She finds an old and worn cigarette box in his apartment, commenting: "It's seen better days...it's cracked and you never use it. It's too ornate. I'm sending up a plain flat silver one with just your initials engraved." He objects to her spending her "hard-earned money" on such things. She opens the door to a uniformed, red-coated waiter from the Twenty-One Club who delivers their lobster dinner and an ice bucket that she has catered. Jeff is unable to pop the cork (both a phallic reference and a marriage reference) so the waiter accomplishes the task -- more symbolism of Jeff's impotence. She promises him: "I'm going to make this a week you'll never forget."

While drinking the wine before dinner, she tells Jeff about her busy work day - a sales meeting, appointments with wealthy notables, luncheon with Harper's Bazaar people, two fall fashion showings twenty blocks apart - and then a favor that she did for him with her connections. To keep him in New York shooting fashion photography instead of adventurous assignments overseas, she "planted three nice items in the columns" for him for publicity, to get him a lucrative contract in the local fashion industry. But Jeff snubs her offer - believing that his own lifestyle suits him best. He notes how her contrasting lifestyle clashes with his. He ultimately rejects the new image and identity she has planned and publicized for him:

Lisa: You can't buy that kind of publicity.
Jeff: I know.
Lisa: Someday you may want to open up a studio of your own here.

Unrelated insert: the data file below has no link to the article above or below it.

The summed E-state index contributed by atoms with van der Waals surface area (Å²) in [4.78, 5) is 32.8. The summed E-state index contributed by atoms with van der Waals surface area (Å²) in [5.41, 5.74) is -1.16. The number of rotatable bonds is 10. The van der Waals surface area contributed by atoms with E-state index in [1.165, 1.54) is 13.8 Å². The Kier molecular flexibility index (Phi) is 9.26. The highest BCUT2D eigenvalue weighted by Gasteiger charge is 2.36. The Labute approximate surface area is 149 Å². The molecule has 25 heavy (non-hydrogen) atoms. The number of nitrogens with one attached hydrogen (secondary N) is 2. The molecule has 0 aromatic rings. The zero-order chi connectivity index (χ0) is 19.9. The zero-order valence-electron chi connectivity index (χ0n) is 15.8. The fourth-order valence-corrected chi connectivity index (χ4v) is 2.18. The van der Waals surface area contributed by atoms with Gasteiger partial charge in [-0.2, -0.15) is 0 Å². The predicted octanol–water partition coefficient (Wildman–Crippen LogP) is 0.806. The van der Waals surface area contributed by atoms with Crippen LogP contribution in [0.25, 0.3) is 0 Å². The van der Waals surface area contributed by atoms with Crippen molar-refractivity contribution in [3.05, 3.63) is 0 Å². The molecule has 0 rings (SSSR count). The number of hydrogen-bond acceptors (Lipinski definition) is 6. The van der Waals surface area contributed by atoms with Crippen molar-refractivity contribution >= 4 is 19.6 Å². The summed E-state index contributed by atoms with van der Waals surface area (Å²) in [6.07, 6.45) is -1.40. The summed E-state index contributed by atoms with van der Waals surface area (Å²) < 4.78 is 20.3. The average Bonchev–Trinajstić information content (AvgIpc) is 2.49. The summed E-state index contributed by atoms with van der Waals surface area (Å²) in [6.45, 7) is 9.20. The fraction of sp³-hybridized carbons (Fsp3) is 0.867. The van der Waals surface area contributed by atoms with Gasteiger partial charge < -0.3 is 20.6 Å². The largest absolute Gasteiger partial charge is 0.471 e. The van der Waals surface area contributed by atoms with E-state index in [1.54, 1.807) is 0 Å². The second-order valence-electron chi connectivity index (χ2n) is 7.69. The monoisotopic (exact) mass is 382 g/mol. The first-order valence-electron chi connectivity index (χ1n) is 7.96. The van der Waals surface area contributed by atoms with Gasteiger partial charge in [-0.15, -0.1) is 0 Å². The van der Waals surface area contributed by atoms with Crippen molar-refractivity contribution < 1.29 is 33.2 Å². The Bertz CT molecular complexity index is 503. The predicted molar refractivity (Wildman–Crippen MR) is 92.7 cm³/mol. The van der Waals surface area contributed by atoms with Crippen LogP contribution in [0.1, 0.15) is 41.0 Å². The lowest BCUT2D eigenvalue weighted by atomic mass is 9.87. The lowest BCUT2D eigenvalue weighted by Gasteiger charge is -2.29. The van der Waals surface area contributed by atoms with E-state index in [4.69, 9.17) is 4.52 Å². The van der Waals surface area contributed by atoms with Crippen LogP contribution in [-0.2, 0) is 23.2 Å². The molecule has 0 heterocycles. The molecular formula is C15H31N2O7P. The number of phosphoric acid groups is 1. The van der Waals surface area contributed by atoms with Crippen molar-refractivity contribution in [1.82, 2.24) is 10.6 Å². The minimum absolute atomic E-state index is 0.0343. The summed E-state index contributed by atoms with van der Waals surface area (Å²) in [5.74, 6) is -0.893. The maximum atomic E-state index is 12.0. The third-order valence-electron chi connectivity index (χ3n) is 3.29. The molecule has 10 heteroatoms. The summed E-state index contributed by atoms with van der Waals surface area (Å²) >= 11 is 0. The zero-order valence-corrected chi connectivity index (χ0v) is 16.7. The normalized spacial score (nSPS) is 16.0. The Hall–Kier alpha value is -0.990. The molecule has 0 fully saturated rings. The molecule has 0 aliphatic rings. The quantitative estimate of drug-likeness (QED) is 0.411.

Jeff: How would I run it, from say, Pakistan?
Lisa: Jeff, isn't it time you came home? You could pick your assignment.
Jeff: Well, I wish there was one I wanted.
Lisa: Make the one you want.
Jeff: You mean leave the magazine?
Lisa: Yes.
Jeff: For what?
Lisa: For yourself and me. I could get you a dozen assignments tomorrow - fashions, portraits. Well now, don't laugh, I could do it.
Jeff: That's what I'm afraid of. Can you see me driving down to the fashion salon in a jeep wearing combat boots and a three-day beard? Will that make a hit?
Lisa: I could see you looking very handsome and successful in a dark blue flannel suit.
Jeff: Let's stop talking nonsense, shall we, hmm?
Lisa (hurt): I guess I'd better start setting up for dinner.

To escape from their romantic tensions, Jeff turns to the window again, while she walks away to get dinner ready. Jeff's neighbors are only known by the names he assigns to them. Across the apartments in Jeff's view, a lonely, middle-aged spinster (Judith Evelyn), dubbed 'Miss Lonelyhearts,' sets a table for two, putting a bottle of wine on the table and lighting the candles. She fantasizes a gentleman caller's entrance and pantomimes his arrival. She ushers him to the table, and then toasts.

[In a parallel to the scene in 'Miss Lonelyhearts' apartment, Lisa prepares their wine and food in the background. He is involved with his own voyeuristic view of other people's lives rather than with Lisa. With his back to Lisa, Jeff raises his glass in a toast to 'Miss Lonelyhearts.' His gesture is unanswered - it is symbolic of his own loneliness, his inability to commit, and his emotional distance from Lisa.] During her entertainment of a phantom lover, Bing Crosby's To See You Is To Love You is heard, ironically, from the radio in a neighbor's apartment. The woman sadly buries her head in her hands at the table, as Lisa returns and joins him to watch and sympathize:

Jeff: 'Miss Lonelyhearts.' Well, at least that's something you'll never have to worry about.
Lisa: Oh? You can see my apartment from here, all the way up on 63rd Street?
Jeff: No, not exactly...